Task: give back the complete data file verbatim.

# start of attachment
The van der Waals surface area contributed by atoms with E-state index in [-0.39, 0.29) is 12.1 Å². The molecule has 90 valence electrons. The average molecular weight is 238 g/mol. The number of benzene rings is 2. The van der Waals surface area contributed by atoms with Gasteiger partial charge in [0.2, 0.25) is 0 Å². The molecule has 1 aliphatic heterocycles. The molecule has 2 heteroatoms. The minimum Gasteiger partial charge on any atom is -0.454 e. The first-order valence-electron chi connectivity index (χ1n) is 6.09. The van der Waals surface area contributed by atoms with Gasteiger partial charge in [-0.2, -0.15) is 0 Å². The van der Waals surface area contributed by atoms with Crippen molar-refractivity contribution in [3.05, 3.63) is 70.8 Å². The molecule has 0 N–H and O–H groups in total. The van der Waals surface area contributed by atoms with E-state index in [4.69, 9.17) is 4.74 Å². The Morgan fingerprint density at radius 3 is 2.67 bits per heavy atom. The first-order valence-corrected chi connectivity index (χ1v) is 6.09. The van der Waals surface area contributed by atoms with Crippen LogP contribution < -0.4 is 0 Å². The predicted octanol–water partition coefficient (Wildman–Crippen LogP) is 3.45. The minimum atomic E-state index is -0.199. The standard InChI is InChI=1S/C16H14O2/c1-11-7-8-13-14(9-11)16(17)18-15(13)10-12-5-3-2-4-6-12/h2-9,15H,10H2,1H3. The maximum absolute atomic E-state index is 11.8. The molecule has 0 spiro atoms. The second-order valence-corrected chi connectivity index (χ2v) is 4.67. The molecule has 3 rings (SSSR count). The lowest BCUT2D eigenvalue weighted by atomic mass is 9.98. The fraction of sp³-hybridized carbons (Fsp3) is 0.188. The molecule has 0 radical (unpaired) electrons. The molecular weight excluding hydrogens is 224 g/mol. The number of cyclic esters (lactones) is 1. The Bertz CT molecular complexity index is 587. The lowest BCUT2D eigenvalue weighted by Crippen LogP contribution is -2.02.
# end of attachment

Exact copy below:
The van der Waals surface area contributed by atoms with E-state index in [-0.39, 0.29) is 12.1 Å². The molecule has 90 valence electrons. The average molecular weight is 238 g/mol. The number of benzene rings is 2. The van der Waals surface area contributed by atoms with Gasteiger partial charge in [0.2, 0.25) is 0 Å². The molecule has 1 aliphatic heterocycles. The molecule has 2 heteroatoms. The minimum Gasteiger partial charge on any atom is -0.454 e. The first-order valence-electron chi connectivity index (χ1n) is 6.09. The van der Waals surface area contributed by atoms with Gasteiger partial charge in [-0.2, -0.15) is 0 Å². The van der Waals surface area contributed by atoms with Crippen molar-refractivity contribution in [3.05, 3.63) is 70.8 Å². The molecule has 0 N–H and O–H groups in total. The van der Waals surface area contributed by atoms with E-state index in [4.69, 9.17) is 4.74 Å². The Morgan fingerprint density at radius 3 is 2.67 bits per heavy atom. The first-order valence-corrected chi connectivity index (χ1v) is 6.09. The van der Waals surface area contributed by atoms with Crippen LogP contribution < -0.4 is 0 Å². The predicted octanol–water partition coefficient (Wildman–Crippen LogP) is 3.45. The minimum atomic E-state index is -0.199. The standard InChI is InChI=1S/C16H14O2/c1-11-7-8-13-14(9-11)16(17)18-15(13)10-12-5-3-2-4-6-12/h2-9,15H,10H2,1H3. The maximum absolute atomic E-state index is 11.8. The molecule has 0 spiro atoms. The second-order valence-corrected chi connectivity index (χ2v) is 4.67. The molecule has 3 rings (SSSR count). The lowest BCUT2D eigenvalue weighted by atomic mass is 9.98. The fraction of sp³-hybridized carbons (Fsp3) is 0.188. The molecule has 0 radical (unpaired) electrons. The molecular weight excluding hydrogens is 224 g/mol. The number of cyclic esters (lactones) is 1. The Bertz CT molecular complexity index is 587. The lowest BCUT2D eigenvalue weighted by Crippen LogP contribution is -2.02.